Honestly, that isn't going to do it. This is especially true now that organizations are judged by the work they do in an ongoing manner and what they say. Changing your colors or your aesthetic will give you a new look and feel, but it isn't going to cause existing and potential donors to feel better about you. Changing the work you do, or describing it in a way that is more appealing to donors is what will change their perception of you. Doing this is "Learn what the user craves to hear: Exploring new editorial vehicles".
(Unless you're website looks like one of these, in which case you really do need some aesthetic work.)
Myth: An easier to navigate website will pay for itself in increased donations, sales, etc.This is ironic, because vendors don't even ask what your current conversion rate is before they write you a proposal. You can only make this statement if you know three things:
- Your conversion rate
- You existing performance
- Your likely increase in performance
Let's do a simple math problem:
You have a nonprofit website that had 10 million unique visitors and took in $100,000 in donations last year. It converts unique visitors into donors at the rate of 1%, meaning that of every 100 unique visitors, 1 becomes a donor. If a vendor comes to you and says they can raise your conversion rate by 15% to 1.15% with a redesign that costs $50,000. Should you do it?
Raising your conversion rate, assuming the size and quality of your traffic remains equal, is going to raise your annual donation revenue to $115,000. That's an increase of $15,000, for which you are paying $50,000. In a little over three years you will recoup your original investment, and then maybe start to see profits from it. I don't think that's a good use of $50,000 this year.
This assumes that the 15% number is correct, which is surely a blind guess. It turns out there are mathematically solid ways to increase your conversion rate, and they don't involve redesigning your entire website. This is described in "Learn what the user can't do: website goal quantification and optimization".
You feel the need to redesign your website to increase a poor conversion rate.
Undertake a website optimization project first, you will achieve most of the major gains at a lower cost.
Myth: Our vendor has a methodology to ensure that we produce a website that serves our needsIf you are truly letting your decisions be data driven, you don't sign up for an entire website redesign at once. I wonder how often these methodologies justify the need for a website redesign? The answer is probably often, especially if the agency holding the website redesign contract did your research.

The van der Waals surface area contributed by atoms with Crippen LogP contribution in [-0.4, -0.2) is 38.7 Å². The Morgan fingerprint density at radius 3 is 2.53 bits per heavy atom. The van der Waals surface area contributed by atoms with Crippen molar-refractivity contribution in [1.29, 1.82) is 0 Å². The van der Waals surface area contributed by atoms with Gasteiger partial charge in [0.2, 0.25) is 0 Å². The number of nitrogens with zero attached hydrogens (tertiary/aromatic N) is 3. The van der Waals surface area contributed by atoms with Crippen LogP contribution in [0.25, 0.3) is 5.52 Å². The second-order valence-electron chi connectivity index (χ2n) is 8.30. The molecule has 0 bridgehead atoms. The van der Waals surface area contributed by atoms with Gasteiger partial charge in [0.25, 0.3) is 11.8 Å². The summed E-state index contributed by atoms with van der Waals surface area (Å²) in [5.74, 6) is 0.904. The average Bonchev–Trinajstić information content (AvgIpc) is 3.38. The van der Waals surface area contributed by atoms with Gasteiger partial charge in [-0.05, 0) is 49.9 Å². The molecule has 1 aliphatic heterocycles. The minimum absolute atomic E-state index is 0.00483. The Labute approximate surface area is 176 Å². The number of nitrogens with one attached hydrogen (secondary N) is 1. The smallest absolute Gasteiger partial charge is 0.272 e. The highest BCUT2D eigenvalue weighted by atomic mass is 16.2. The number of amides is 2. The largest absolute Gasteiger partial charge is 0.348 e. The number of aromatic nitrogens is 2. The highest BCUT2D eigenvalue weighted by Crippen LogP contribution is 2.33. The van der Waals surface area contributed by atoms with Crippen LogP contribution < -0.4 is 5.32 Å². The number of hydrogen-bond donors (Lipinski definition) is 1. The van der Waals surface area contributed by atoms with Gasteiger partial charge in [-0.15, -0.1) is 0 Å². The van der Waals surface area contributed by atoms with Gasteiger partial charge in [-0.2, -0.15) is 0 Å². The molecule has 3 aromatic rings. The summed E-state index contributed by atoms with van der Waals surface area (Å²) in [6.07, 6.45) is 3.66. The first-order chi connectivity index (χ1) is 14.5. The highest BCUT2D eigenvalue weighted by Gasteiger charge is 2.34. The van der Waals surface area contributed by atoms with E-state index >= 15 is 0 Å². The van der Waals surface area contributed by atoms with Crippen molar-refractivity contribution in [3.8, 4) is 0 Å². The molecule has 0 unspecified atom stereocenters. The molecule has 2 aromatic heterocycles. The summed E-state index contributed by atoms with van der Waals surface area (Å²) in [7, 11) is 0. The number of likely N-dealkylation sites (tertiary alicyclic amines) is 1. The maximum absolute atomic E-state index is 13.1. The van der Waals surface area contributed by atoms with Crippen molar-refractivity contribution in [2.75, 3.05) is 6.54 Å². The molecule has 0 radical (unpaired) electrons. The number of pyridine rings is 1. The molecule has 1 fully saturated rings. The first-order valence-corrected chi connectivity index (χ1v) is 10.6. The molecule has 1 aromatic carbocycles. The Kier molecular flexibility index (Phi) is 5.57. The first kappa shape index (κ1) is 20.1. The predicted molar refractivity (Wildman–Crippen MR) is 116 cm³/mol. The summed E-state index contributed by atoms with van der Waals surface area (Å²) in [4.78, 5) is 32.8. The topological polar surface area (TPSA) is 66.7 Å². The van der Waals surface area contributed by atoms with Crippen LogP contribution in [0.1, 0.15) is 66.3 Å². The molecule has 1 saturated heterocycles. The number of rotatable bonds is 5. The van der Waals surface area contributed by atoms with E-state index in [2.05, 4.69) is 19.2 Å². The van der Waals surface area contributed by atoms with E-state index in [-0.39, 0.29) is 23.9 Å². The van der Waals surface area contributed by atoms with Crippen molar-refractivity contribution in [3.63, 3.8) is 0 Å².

I have done website redesigns before where it became obvious midway through the project that the budget needed to be shifted to producing more content focused on user needs and less on the work of the actual look and feel. In those cases I took money away from a redesign and gave it to writers, some of which benefit the company, and some of which didn't, but I don't think this happens very often. When I did it as one of the owners of the company with the contract, I had the gravitas to tell my partners that this was the right move. I doubt that happens very much, though.
When you sign a website redesign contract that covers the whole process from research through redesign and launch, your agency has an incentive to skew the research so that it recommends a redesign. And depending on how hard you fought to get money for their contract, you have a bias to see it that way too.
If your vendor thinks so highly of their website research and planning services, do one of the six projects I mention above with them, but don't contract for the rest. Immerse yourself in the data and see what that produces. Also, unless your CFO is trying to spend a grant in a hurry, she'll thank you for spreading out your spending a little longer.
Myth: Our vendor has a methodology to ensure that we will launch on time and on budget
Any vendor with a website redesign methodology has clients with horror stories about late projects in which the total cost went up because of added scope, or the things they were able to launch with were reduced, which is another way of increasing the price. Just ask around.
If you do your "redesign" piecemeal and focus on what you learn about the user before taking the next step, you're unlikely to miss anything, or to run far over budget.
Look for my description in the coming six weeks about each of these projects. You (or your CFO) will thank me.